MathGroup Archive 2003

[Date Index] [Thread Index] [Author Index]

Search the Archive

RE: What's legit here?

  • To: mathgroup at
  • Subject: [mg39951] RE: [mg39940] What's legit here?
  • From: "Wolf, Hartmut" <Hartmut.Wolf at>
  • Date: Thu, 13 Mar 2003 03:00:50 -0500 (EST)
  • Sender: owner-wri-mathgroup at

>-----Original Message-----
>From: Steve Gray [mailto:stevebg at]
To: mathgroup at
>Sent: Wednesday, March 12, 2003 8:32 AM
>To: mathgroup at
>Subject: [mg39951] [mg39940] What's legit here?
>	In the following function, most of which you can ignore,
>there is an If [ enalist ... etc. where several statements to be
>executed if the If succeeds are grouped with ( ) . 

>This works but I thought the right way to group several statements 
> together was with { }. 

*** This is not the case, and this example exactly shows why!! ***

>The latter does not work and I find I don't know what the correct
>way is. As usual, Mathematica did not complain with the { } or the ( ). The
>effect was to have the If always fail and for the function to always
>Return [ failu ].
> Whether  the comments get in the way, I don't know, but if someone
>would define what's legal here, I would appreciate it.
>	Thank you.
>ranqrs := Module[{res2}, 
>   ptab = Table[0, {i, NN}];
>   If[changeq == 1, qtab = Table[Random[Integer, {1, NN - 1}], {i, NN
>- 1}]];
>   If[changer == 1, 
>      rtab = Table[Random[Integer, {0, NN - 1}], {i, NN - 1}]]; 
>   If[changes == 1, stab = Mod[Table[1, {i, NN - 1}] - rtab, NN]];
>   matall;                                  (* 
>      Make matrices from model.     *)
>   matmul;                                  (* 
>      Compute matrix product.       *)
>   result = newres;
>   If [ enalist[[result]] == 1,                (* 
>        If a good value = > try again; *)
>	  ( newmmt;                              (* make a new model &
>target,   *)
>	    res2 = newres;                       (* do another test.
>        If [res2 == result, Return[result]]; (* If agree, 
>          return good result. *)
>      )];
>   Return[failu];                            (*If no agree or no
>      0. *)
>  ]


well, the explanation is given from a careful inspection of the programming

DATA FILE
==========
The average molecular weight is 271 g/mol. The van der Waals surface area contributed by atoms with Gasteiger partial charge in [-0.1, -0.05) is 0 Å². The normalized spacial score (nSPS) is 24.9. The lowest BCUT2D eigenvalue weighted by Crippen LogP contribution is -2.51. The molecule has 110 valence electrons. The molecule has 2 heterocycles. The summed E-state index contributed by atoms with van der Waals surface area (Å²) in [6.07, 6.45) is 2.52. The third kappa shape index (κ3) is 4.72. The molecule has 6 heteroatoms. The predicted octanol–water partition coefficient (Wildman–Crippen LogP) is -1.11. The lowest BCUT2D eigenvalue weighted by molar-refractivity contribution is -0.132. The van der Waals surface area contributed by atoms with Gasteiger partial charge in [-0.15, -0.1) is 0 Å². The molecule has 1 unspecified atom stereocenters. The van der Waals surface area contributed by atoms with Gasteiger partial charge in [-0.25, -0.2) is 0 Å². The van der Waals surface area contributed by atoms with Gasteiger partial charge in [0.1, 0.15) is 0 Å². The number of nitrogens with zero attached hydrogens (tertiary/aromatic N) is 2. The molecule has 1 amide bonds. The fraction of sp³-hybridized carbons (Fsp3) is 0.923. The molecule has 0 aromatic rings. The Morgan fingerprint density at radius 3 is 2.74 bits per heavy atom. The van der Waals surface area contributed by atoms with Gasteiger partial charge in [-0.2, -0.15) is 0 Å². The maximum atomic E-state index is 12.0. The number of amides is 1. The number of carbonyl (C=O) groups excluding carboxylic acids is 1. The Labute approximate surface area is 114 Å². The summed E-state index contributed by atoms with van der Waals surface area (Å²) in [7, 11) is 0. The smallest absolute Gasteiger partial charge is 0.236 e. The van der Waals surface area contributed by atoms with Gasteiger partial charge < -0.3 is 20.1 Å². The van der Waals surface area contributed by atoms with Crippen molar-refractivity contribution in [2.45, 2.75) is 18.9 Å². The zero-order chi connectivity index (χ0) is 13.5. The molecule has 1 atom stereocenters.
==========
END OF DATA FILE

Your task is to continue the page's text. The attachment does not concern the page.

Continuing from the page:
language semantics.

First, make up a descrambled, reasonable simple model of your computation:
runcode1 := Module[{res}, If[True, (res = 1; If[res == 1, Return["Yes"]])]]
In[68]:= runcode1
Out[68]= "Yes"

This works, as expected.

runcode2 := Module[{res}, If[True, {res = 1, If[res == 1, Return["Yes"]]}]]
In[70]:= runcode2
Out[70]= {1, Return["Yes"]}

What happend? Just the List has been returned, Return["Yes"] has not been
executed, but obviously the assignment to res worked, as well as the inner

Consult Help!

"Return[expr] exits control structures within the definition of a function,
and gives the value expr for the whole function."

Obviously List isn't a control structure, such runcode2 didn't execute
Return["Yes"], but silently kept it within List; whereas in runcode1,
Return["Yes"] after having become the value of the inner If, shows up in
CompoundExpression, which *is* a control structure, that is left now, shows
up in Module, which again is a control structure, which is left again,
delivering "Yes" as result (of the function).

Observe again this case:
In[71]:= runcode3 := 
    Do[#, {1}] & /@ If[True, {res = 1, If[res == 1, Return["Yes"]]}]]
In[72]:= runcode3
Out[72]= {Null, "Yes"}

When Mapping Do, Return["Yes"] gets into the body of a control structure
(Do), such Return is executed, but further confined in List, which is no
control structure and such intercepts now
the _value_ of Return["Yes"], namely "Yes". This is in contrast to Line 70,
where Return["Yes"] isn't executed. But, hold, you can make that good:

In[107]:= c := Last[%70]
In[108]:= c
Out[108]= "Yes"

Another demonstration:

In[73]:= runcode4 := 
    Scan[Identity, If[True, {res = 1, If[res == 1, Return["Yes"]]}]]]
In[74]:= runcode4
Out[74]= "Yes"

Here Return["Yes"] shows up in the execution machinery of Scan which --
contrary to Map -- isn't confined within a (resulting) List; such Scan is
left, we arrive at Module, a control structure, left and finally "Yes"
delivered as value of the function (runcode4).

If you want to return from an arbitrary expression, however, you may use
Catch and Throw:

runcode7 := Module[{res}, If[True, {res = 1, If[res == 1, Throw["Yes"]]}]]
In[116]:= Catch[runcode7]
Out[116]= "Yes"

Hartmut Wolf

  • Prev by Date: Re: What's legit here?
  • Next by Date: Re: Running Mathematica in Kernel mode (UNIX)
  • Previous by thread: Re: What's legit here?
  • Next by thread: Time Series in Mathematica